The patient in the hospital bed had just had a quadruple bypass when the doctor gave him the news:
"You have to restrict your sodium."
Christopher Lower was nearby, recovering from a heart transplant, when he heard his roommate try to order a meal.
Oatmeal was the only option that met the sodium requirements, and the roommate began to cry.
Lower offered his help. "What do you want to eat?"
The pulled pork sandwich on the menu had caught the eye of the patient.
"Do you like rice? We can put the pulled pork on rice instead of a bun," suggested Lower.
With that simple exchange in 2014, Lower knew what he had to do: share information he had discovered on low-sodium diets.
He had overcome the daunting prospect of flavorless meals since a fluke illness had resulted in heart damage in 2002. While traveling for business, he had caught the flu, which settled into his heart and enlarged it significantly. His diagnosis was congestive heart failure, with a prognosis of five years to live.
"That wasn't acceptable," said Lower, who was then 34. "I had a child on the way. I had just started a business. I didn't want to be gone in five years."
He made all the right choices: was tested for sleep apnea, went low-sodium to protect against hypertension and lost 115 pounds, the latter with a diet based mostly on Mediterranean eating habits and plenty of exercise.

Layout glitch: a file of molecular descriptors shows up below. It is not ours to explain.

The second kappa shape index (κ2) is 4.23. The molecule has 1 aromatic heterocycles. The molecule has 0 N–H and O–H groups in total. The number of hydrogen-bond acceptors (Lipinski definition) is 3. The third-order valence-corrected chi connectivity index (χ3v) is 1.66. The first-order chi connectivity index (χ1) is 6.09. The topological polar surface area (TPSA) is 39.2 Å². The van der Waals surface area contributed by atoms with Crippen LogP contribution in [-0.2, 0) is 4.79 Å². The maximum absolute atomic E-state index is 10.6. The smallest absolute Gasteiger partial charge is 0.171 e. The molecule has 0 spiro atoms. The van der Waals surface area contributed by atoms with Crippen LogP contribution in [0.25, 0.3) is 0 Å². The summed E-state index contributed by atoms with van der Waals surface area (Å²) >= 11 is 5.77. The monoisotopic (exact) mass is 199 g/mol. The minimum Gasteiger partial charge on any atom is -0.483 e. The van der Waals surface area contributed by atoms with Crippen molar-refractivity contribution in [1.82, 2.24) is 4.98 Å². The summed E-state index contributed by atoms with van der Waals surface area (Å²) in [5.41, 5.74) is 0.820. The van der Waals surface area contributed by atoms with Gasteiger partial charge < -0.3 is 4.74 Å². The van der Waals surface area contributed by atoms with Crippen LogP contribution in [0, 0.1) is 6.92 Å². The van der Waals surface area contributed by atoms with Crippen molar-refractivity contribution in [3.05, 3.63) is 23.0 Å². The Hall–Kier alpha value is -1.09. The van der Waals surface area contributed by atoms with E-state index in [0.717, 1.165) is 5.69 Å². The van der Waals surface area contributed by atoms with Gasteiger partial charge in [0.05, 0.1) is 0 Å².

"But I always hated diets," he said. "With a low-sodium diet, it had to be a lifestyle decision that I could live with every day for the rest of my life. I had to figure out how to make food that still tasted great."
The medical world was not much help. Lower received a brochure that didn't say much more than to "avoid this" or "avoid that."
"They don't tell you real life-skills," he said of the mealtime advice he received from health
professionals. "Most people think that they just have to throw away the salt shaker and they would be good. But hidden salt is everywhere, even in bottled water."
The business he and his wife Mary ran, Sterling Cross Communications, a public relations and marketing firm in Maple Grove, served as home base for his research. His first client had been a chocolatier, which led to working with other food professionals, whom he later contacted for cooking advice.
"I was a home cook and, at best, a journeyman at that," Lower said.
That casual conversation with the hospital roommate would lead him along a new path as he gathered dietary insight to pass along to others. His platform was a blog, hackingsalt.com, where he offers recipes, tips and product reviews for managing a diet few willingly choose.
Readers took note, and so did a publisher. Rockridge Press contacted him and said it had been testing his recipes. "You are the No. 1 blogger on low salt," he was told.
Better yet, they wanted him to write a book.
Lower set to work testing recipes last October. In January he landed in the hospital with more heart issues, and from there he completed writing the cookbook. Today he is conducting its local marketing campaign from the hospital, while awaiting a second heart transplant.